Meet the innovator: Matt ElcockSeptember 15, 2020
Pictured above: Matt Elcock of Push Doctor
Tell us about your innovation in a sentence.
Push Doctor provides clinicians with the technology to enable patients to access primary and secondary care digitally through the NHS across the UK.
What was the ‘lightbulb’ moment?
There were two. The idea was created when Uber was scaling, and Push Doctor was born to provide quick, speedy, private access to digital primary care in 2013. At the time, there was typically a 2 or more week wait for an appointment, so Push Doctor set out to help solve this problem digitally. Then in 2018, the second moment was the widespread willingness to adopt this approach to primary care within the NHS and the launch of the NHS 10 year plan. That is when we focussed to deliver the product free via NHS through partners in General Practice.
What three bits of advice would you give budding innovators?
- It’s your passion and vision which will serve you throughout, ensure that this is clear, long-term, and meaningful.
- Think iteratively about the journey, markets change in steps. To achieve your vision may take 2 or 10+ changes within the market. Work through them systematically.
- Bring the right people on your journey, who share your passion. This will be the difference between success and failure.
What’s been your toughest obstacle?
Acceptance. Push Doctor was the first to launch our service within the UK, we were a CQC test-case for regulation. We have worked hard with the regulator to ensure the service can be offered in a safe and effective manner. When we launched the platform, it was far from certain if this could / would be adopted for the future. I’m glad to say that we have demonstrated how it can work at scale and now is widely adopted across the UK.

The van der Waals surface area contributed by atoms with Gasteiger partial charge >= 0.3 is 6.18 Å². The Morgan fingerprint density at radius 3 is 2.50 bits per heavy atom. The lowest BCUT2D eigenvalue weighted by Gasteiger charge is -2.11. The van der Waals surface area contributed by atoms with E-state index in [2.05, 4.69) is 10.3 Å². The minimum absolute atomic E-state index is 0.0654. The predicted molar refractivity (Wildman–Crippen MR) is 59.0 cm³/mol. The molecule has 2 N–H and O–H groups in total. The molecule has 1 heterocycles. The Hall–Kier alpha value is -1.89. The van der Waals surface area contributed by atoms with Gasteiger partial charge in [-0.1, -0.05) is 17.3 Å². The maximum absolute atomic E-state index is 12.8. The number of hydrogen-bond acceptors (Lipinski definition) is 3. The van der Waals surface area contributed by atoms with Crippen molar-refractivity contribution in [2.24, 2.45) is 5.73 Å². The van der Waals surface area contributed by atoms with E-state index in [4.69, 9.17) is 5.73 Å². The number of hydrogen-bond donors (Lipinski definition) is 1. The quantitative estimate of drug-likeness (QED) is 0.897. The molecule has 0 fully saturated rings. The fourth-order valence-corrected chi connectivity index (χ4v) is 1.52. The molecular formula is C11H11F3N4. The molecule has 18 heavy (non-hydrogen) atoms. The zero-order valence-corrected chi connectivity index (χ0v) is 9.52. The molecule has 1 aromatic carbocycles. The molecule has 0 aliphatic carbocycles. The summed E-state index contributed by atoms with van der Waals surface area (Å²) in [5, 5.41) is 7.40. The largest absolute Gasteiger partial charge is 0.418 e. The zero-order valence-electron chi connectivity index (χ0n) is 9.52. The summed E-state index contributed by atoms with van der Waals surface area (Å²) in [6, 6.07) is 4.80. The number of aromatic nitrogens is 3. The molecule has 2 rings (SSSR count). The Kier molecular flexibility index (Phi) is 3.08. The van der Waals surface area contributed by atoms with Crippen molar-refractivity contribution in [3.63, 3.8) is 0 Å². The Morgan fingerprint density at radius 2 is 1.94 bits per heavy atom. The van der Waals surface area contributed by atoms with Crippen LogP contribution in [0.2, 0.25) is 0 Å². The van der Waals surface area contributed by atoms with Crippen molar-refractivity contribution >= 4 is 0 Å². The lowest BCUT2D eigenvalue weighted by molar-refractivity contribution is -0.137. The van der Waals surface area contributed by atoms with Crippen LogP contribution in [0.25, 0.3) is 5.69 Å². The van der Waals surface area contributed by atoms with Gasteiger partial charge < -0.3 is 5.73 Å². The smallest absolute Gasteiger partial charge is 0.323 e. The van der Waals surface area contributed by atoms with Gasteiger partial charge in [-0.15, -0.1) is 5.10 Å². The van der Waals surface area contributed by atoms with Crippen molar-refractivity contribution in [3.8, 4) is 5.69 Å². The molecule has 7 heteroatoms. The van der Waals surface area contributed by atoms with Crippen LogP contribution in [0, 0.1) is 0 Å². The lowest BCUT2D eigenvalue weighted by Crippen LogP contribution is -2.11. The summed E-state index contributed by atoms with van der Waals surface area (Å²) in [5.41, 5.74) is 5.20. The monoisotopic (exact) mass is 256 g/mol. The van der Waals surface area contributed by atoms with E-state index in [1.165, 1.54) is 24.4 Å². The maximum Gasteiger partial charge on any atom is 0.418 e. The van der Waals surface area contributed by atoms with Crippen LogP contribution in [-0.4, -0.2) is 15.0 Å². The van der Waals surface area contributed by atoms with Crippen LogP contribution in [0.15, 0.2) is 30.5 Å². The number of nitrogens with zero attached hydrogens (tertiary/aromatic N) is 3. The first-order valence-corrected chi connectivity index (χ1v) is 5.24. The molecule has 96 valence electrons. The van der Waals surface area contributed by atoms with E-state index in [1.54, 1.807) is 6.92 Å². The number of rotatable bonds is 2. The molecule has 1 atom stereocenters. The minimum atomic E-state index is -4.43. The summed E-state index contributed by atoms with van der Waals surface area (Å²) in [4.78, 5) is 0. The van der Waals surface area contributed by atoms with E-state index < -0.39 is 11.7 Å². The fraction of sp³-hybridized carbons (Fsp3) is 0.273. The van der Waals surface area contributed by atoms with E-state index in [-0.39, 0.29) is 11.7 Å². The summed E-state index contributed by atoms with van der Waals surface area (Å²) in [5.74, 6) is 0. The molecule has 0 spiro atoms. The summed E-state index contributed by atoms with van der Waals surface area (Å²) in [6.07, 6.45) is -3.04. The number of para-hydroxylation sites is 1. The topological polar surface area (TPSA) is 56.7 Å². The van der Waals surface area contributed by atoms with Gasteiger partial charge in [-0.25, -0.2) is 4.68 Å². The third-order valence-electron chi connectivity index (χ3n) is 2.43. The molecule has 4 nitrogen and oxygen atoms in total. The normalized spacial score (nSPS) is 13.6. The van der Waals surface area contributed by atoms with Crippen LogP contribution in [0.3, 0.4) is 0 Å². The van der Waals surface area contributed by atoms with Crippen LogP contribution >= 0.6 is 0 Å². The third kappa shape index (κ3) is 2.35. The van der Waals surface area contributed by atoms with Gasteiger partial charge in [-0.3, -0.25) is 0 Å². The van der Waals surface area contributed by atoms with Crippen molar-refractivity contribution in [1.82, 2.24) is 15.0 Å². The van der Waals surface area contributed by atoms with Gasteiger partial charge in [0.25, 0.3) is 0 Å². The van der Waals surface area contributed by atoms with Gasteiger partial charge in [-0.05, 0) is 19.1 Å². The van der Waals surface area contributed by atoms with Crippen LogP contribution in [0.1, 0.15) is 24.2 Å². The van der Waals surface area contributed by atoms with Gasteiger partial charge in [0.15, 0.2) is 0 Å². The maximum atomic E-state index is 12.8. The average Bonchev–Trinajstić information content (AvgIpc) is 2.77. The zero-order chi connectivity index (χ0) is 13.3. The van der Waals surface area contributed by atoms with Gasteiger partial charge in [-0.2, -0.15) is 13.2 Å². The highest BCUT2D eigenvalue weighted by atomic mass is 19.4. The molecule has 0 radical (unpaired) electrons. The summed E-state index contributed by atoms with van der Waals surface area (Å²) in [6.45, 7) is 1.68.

What’s been your innovator journey highlight?
For us, saving lives. Push Doctor has been responsible for saving the lives of numerous patients who were struggling to get care in a timely fashion and those patients who were very sick (for example with Sepsis). Having access to a doctor in minutes picked up the red flags quickly and we have coordinated an expedited pathway into A&E because of this. This fact is the most rewarding aspect that any innovator could wish for.
Best part of your job now?
The best part of my role now is working with partners and our internal teams on how we can evolve our support to the NHS. There are so many opportunities where digital health can deliver real benefits to our NHS. In 2013, we had the vision that video consultations would become mainstream for primary care and now we see that digital health will offer benefits to doctors, patients and commissioners and solve so many of the current challenges faced. Our approach to these challenges is once again, unique.
If you were in charge of the NHS and care system, what’s the one thing you’d do to speed up health innovation?
This is simple; I would provide direct funding to innovators who have evidence to back the benefits. Proving out the effectiveness of an innovation is the first challenge, getting funding for it afterwards is often very difficult too. I think digital breaks down borders and delivers maximum benefit at scale, but this can sometimes be at odds with how funding streams work and limits the benefit digital can provide.
A typical day for you would include..
My days are quite varied but usually involves me being out meeting our partners within the NHS and working with the Push Doctor leadership team on our approach, product and funding.
Where can we find you?